New Jersey Expands WARN Act Plus Misclassification Penalties

Author: David B. Weisenfeld, XpertHR Legal Editor

February 6, 2020

New Jersey's broadly expanded Worker Adjustment and Retraining Notification (WARN) Act highlighted a busy month of employment law activity in the Garden State. Gov. Phil Murphy signed amendments to the New Jersey WARN Act in late January, governing mass layoffs, transfers and plant closings.

Effective July 19, 2020, the Act provides a host of new employee protections by:

  • Increasing the notice period from 60 days to 90 days;
  • Requiring severance pay of one week per year of service for all affected employees;
  • Requiring an additional four weeks of pay if the employer fails to provide full WARN notice;
  • Prohibiting any waiver of the right to severance pay absent state or court approval; and
  • Broadening the definition of "mass layoff" to cover all reductions in force that cause the termination of 50 or more employees (either full-time or part-time).

Several high-profile business closings and bankruptcies led to the push for the law, most notably Toys "R" Us closing its New Jersey headquarters and distribution center in 2019, which resulted in more than 2,000 jobs lost.

Ballard Spahr employment attorney Steven Suflas views New Jersey's amended WARN Act as a massive overreach. Speaking with XpertHR, he said of the severance pay requirement, "That is a substantial economic penalty. No employer undergoes a mass layoff because they are flush with cash."

Independent Contractor Penalties

Gov. Murphy also recently signed a few laws that take aim at worker misclassification. AB 5839 gives the New Jersey Department of Labor and Workforce Development the power to impose penalties against businesses for intentionally misclassifying workers.

New Jersey applies the strict "ABC" test for deciding if a worker is properly classified as an independent contractor. Effective April 1, 2020, employers caught misclassifying workers will be subject to fines that are no April Fool's joke, including:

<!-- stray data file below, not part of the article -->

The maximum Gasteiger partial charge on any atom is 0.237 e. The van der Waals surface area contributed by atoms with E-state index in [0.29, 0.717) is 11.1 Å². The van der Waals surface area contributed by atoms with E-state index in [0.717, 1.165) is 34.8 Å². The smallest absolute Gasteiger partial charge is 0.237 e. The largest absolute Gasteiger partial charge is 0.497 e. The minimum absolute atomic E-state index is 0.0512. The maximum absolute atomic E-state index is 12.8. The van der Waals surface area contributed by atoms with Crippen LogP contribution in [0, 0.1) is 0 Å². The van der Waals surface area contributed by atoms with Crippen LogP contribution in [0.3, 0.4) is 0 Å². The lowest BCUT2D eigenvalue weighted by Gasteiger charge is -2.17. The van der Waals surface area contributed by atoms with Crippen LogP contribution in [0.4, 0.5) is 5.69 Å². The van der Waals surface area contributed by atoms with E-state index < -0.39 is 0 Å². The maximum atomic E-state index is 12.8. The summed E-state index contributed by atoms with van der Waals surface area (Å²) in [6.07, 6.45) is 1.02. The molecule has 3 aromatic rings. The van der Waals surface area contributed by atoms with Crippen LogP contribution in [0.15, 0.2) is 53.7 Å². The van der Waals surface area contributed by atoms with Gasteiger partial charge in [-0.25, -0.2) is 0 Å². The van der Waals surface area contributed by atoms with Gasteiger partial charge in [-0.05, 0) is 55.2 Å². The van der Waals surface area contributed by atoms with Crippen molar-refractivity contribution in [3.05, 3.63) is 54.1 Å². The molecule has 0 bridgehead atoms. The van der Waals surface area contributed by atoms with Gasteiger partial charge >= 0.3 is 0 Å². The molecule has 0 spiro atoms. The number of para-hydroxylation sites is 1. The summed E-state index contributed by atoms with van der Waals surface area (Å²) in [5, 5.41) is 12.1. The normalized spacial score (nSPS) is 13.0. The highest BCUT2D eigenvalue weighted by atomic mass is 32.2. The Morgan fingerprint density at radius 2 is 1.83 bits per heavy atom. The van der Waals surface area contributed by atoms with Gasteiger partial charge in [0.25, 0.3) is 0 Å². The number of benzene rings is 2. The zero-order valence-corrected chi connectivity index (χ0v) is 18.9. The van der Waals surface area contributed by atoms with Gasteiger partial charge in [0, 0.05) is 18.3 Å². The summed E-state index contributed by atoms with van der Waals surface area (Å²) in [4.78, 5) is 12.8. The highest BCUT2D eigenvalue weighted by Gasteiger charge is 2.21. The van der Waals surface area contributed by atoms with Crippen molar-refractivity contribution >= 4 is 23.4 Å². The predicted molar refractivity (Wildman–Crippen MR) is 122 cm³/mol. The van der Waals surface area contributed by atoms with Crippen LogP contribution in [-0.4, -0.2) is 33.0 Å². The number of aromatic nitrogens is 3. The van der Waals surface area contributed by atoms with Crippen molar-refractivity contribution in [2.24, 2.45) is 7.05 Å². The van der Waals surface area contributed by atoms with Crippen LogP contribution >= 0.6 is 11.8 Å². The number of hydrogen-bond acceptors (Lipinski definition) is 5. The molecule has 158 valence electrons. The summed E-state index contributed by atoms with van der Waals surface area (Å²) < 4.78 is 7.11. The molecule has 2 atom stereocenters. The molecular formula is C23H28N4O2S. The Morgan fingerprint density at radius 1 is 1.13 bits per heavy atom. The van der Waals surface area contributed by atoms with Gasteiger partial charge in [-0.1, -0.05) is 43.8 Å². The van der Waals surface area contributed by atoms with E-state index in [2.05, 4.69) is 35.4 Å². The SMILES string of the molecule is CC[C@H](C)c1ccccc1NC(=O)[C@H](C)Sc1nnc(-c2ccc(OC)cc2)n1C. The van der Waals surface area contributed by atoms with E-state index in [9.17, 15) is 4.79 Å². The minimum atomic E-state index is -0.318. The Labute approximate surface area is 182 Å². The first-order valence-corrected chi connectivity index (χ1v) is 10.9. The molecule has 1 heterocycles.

• Up to $250 per misclassified employee for a first offense;
  • Up to $1,000 per misclassified for subsequent violations; and
  • Paying up to 5% of a worker's gross earnings over the previous year-long period.

Also effective April 1, any New Jersey employer that enters into an agreement with a labor contractor to provide it with workers may face joint liability for any violations of state wage or tax laws, including for misclassification.

In addition, any company owner, director, officer or manager may be held individually liable for any role they play in misclassifying workers.

"I litigate a lot of these cases, and I don't think the New Jersey Department of Labor has ever met an independent contractor," said Suflas, who suggested that New Jersey is going even further than California's recent crackdown on misclassification because California has a number of exceptions.

New Jersey law also will soon prohibit employers from retaliating against any worker for making an inquiry or complaint about possible misclassification, with potential fines ranging from $100 to $1,000. Terminated employees will be entitled to reinstatement, back pay and legal fees.

Finally, New Jersey will require workplace postings regarding employee misclassification effective April 1, including among other things:

  • The prohibition against misclassification;
  • The benefits and remedies to which a misclassified employee is entitled; and
  • How a worker may contact the New Jersey Department of Labor and Workforce Development to provide information or file a complaint.